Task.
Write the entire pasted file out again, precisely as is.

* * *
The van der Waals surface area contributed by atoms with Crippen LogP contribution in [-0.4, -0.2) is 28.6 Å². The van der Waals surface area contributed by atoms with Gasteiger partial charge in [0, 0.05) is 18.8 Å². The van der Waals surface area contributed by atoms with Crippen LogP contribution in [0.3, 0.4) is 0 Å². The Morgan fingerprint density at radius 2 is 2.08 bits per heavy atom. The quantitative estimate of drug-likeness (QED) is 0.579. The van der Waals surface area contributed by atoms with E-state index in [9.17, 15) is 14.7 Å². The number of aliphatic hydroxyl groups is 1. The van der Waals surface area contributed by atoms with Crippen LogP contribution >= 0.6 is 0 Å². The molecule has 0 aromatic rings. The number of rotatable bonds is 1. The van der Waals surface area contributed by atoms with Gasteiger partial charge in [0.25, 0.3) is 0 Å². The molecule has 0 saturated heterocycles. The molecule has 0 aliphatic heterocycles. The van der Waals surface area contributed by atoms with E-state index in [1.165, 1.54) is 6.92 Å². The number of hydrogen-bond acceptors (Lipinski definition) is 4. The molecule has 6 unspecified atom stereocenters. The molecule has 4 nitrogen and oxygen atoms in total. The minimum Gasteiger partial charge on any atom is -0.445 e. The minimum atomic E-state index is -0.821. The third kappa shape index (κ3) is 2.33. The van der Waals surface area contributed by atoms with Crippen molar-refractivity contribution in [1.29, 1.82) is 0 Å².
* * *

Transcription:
The van der Waals surface area contributed by atoms with Crippen LogP contribution in [-0.4, -0.2) is 28.6 Å². The van der Waals surface area contributed by atoms with Gasteiger partial charge in [0, 0.05) is 18.8 Å². The van der Waals surface area contributed by atoms with Crippen LogP contribution in [0.3, 0.4) is 0 Å². The Morgan fingerprint density at radius 2 is 2.08 bits per heavy atom. The quantitative estimate of drug-likeness (QED) is 0.579. The van der Waals surface area contributed by atoms with E-state index in [9.17, 15) is 14.7 Å². The number of aliphatic hydroxyl groups is 1. The van der Waals surface area contributed by atoms with Crippen LogP contribution >= 0.6 is 0 Å². The molecule has 0 aromatic rings. The number of rotatable bonds is 1. The van der Waals surface area contributed by atoms with Gasteiger partial charge in [0.25, 0.3) is 0 Å². The molecule has 0 saturated heterocycles. The molecule has 0 aliphatic heterocycles. The van der Waals surface area contributed by atoms with E-state index in [1.165, 1.54) is 6.92 Å². The number of hydrogen-bond acceptors (Lipinski definition) is 4. The molecule has 6 unspecified atom stereocenters. The molecule has 4 nitrogen and oxygen atoms in total. The minimum Gasteiger partial charge on any atom is -0.445 e. The minimum atomic E-state index is -0.821. The third kappa shape index (κ3) is 2.33. The van der Waals surface area contributed by atoms with Crippen molar-refractivity contribution in [1.29, 1.82) is 0 Å².